I happened to have a couple of glass companies near by, I'm sure you probably will too, check the phone book or the interwebs. The company I used mainly deals with table tops, windows, and picture frames. So when I said I wanted a 3 foot piece of glass with 4 holes drilled in it you can just imagine the conversation.

me: yeah, how much would it cost for a thirty-six by thirty-six inch sheet of glass with four holes drilled in the corners?

glass man: ...holes?

me: yeah...four of them. three quarter inches in diameter.

glass man: is it for a table top?

me: nope, it's going on the wall.

glass man: huh? why do you want to do that?

me: to use as a white-board ...made of glass.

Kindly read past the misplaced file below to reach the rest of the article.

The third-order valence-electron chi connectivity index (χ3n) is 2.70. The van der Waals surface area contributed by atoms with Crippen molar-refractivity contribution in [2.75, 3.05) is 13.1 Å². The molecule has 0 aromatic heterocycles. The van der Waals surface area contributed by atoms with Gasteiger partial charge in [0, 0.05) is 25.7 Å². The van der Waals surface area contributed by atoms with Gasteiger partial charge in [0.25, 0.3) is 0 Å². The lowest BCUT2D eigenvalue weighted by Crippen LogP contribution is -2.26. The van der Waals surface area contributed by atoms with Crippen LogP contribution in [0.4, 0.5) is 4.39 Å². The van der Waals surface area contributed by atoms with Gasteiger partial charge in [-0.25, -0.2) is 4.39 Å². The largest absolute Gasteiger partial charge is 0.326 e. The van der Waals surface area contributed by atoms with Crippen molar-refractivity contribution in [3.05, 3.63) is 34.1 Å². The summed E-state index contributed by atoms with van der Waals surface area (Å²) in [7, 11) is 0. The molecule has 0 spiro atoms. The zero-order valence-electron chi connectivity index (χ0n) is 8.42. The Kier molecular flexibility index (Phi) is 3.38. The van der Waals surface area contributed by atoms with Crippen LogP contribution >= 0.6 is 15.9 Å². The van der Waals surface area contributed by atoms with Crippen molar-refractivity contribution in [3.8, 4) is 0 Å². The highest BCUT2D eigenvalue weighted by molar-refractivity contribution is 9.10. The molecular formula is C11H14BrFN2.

glass man: ...never heard of that before...weird...hang on I'll get you a quote...

There were several such exchanges like this during the various points from ordering to dropping off sketches to picking up the glass. They thought I was out of my mind then, now they just ask how many I'll be making and what size :)

Glass:

  • 1/4" thick - don't go any thinner or you'll be sorry. You can go thicker to say 3/8" but remember: glass is fracking heavy! (about 3lbs per sq/ft for 1/4")
  • Annealed (think guillotine rather than beads). Why not tempered? There are additional constraints when dealing with tempered glass when you want to put holes in it, also, the edges are exposed and tempered glass is weakest on its edges.
  • Polished edges - the edges are exposed and blood is bad mkay

Standoffs:

  • at least 1" diameter, the length is up to you. Keep in mind the further from the wall, the less weight your anchors will hold. You'll need 4 to 8 depending on the width of your board

Anchors:

  • I like Toggler® SNAPToggles, they hold crazy amounts of weight (356 lbs in 5/8" drywall)